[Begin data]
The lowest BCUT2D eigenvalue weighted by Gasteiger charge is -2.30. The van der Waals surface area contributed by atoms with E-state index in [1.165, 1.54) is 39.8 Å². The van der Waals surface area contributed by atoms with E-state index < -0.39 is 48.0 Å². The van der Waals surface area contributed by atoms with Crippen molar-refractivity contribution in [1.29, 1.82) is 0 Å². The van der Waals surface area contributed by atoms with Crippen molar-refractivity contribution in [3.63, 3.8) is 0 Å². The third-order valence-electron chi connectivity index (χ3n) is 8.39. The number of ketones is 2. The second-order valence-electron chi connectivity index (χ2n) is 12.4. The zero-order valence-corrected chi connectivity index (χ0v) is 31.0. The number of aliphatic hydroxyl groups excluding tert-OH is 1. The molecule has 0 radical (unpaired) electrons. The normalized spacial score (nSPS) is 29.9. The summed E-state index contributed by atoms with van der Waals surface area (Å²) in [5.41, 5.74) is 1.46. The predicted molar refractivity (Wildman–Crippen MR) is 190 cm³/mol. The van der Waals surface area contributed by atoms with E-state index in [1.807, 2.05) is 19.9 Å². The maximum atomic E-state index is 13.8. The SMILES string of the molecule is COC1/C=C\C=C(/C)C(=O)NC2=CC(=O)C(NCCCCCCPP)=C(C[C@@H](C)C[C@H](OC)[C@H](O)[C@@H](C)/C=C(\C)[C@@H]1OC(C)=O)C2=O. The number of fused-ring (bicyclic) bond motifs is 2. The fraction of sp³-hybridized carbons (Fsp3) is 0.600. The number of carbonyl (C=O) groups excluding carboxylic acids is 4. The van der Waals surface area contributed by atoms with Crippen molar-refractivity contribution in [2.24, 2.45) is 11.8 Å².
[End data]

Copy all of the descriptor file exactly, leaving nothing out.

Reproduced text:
The lowest BCUT2D eigenvalue weighted by Gasteiger charge is -2.30. The van der Waals surface area contributed by atoms with E-state index in [1.165, 1.54) is 39.8 Å². The van der Waals surface area contributed by atoms with E-state index < -0.39 is 48.0 Å². The van der Waals surface area contributed by atoms with Crippen molar-refractivity contribution in [1.29, 1.82) is 0 Å². The van der Waals surface area contributed by atoms with Crippen molar-refractivity contribution in [3.63, 3.8) is 0 Å². The third-order valence-electron chi connectivity index (χ3n) is 8.39. The number of ketones is 2. The second-order valence-electron chi connectivity index (χ2n) is 12.4. The zero-order valence-corrected chi connectivity index (χ0v) is 31.0. The number of aliphatic hydroxyl groups excluding tert-OH is 1. The molecule has 0 radical (unpaired) electrons. The normalized spacial score (nSPS) is 29.9. The summed E-state index contributed by atoms with van der Waals surface area (Å²) in [5.41, 5.74) is 1.46. The predicted molar refractivity (Wildman–Crippen MR) is 190 cm³/mol. The van der Waals surface area contributed by atoms with E-state index in [1.807, 2.05) is 19.9 Å². The maximum atomic E-state index is 13.8. The SMILES string of the molecule is COC1/C=C\C=C(/C)C(=O)NC2=CC(=O)C(NCCCCCCPP)=C(C[C@@H](C)C[C@H](OC)[C@H](O)[C@@H](C)/C=C(\C)[C@@H]1OC(C)=O)C2=O. The number of fused-ring (bicyclic) bond motifs is 2. The fraction of sp³-hybridized carbons (Fsp3) is 0.600. The number of carbonyl (C=O) groups excluding carboxylic acids is 4. The van der Waals surface area contributed by atoms with Crippen molar-refractivity contribution in [2.24, 2.45) is 11.8 Å².